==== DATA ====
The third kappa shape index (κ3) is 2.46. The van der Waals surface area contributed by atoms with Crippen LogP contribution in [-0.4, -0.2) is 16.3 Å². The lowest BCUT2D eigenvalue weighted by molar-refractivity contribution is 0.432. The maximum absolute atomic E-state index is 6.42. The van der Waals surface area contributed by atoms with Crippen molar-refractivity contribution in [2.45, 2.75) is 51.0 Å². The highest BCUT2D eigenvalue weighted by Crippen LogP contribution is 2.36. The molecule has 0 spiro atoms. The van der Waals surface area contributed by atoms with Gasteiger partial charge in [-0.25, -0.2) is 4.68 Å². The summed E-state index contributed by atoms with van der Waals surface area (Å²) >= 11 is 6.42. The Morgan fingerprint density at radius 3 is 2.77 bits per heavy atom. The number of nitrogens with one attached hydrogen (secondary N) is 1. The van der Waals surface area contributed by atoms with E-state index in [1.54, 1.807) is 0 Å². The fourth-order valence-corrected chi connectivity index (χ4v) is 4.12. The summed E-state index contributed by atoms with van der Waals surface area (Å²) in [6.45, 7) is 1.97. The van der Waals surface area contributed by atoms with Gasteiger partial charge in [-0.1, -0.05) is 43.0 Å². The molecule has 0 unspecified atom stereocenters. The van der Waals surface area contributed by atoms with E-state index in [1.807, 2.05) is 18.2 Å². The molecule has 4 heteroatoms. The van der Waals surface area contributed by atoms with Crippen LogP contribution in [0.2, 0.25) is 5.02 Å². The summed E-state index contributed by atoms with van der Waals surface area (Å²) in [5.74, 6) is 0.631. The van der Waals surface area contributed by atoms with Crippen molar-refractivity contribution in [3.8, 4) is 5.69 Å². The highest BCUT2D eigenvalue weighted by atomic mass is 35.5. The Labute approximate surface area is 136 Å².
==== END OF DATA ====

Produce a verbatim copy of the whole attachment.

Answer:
The third kappa shape index (κ3) is 2.46. The van der Waals surface area contributed by atoms with Crippen LogP contribution in [-0.4, -0.2) is 16.3 Å². The lowest BCUT2D eigenvalue weighted by molar-refractivity contribution is 0.432. The maximum absolute atomic E-state index is 6.42. The van der Waals surface area contributed by atoms with Crippen molar-refractivity contribution in [2.45, 2.75) is 51.0 Å². The highest BCUT2D eigenvalue weighted by Crippen LogP contribution is 2.36. The molecule has 0 spiro atoms. The van der Waals surface area contributed by atoms with Gasteiger partial charge in [-0.25, -0.2) is 4.68 Å². The summed E-state index contributed by atoms with van der Waals surface area (Å²) >= 11 is 6.42. The Morgan fingerprint density at radius 3 is 2.77 bits per heavy atom. The number of nitrogens with one attached hydrogen (secondary N) is 1. The van der Waals surface area contributed by atoms with E-state index in [1.54, 1.807) is 0 Å². The fourth-order valence-corrected chi connectivity index (χ4v) is 4.12. The summed E-state index contributed by atoms with van der Waals surface area (Å²) in [6.45, 7) is 1.97. The van der Waals surface area contributed by atoms with Gasteiger partial charge in [-0.1, -0.05) is 43.0 Å². The molecule has 0 unspecified atom stereocenters. The van der Waals surface area contributed by atoms with E-state index in [1.807, 2.05) is 18.2 Å². The molecule has 4 heteroatoms. The van der Waals surface area contributed by atoms with Crippen LogP contribution in [0.2, 0.25) is 5.02 Å². The summed E-state index contributed by atoms with van der Waals surface area (Å²) in [5.74, 6) is 0.631. The van der Waals surface area contributed by atoms with Crippen molar-refractivity contribution in [3.8, 4) is 5.69 Å². The highest BCUT2D eigenvalue weighted by atomic mass is 35.5. The Labute approximate surface area is 136 Å².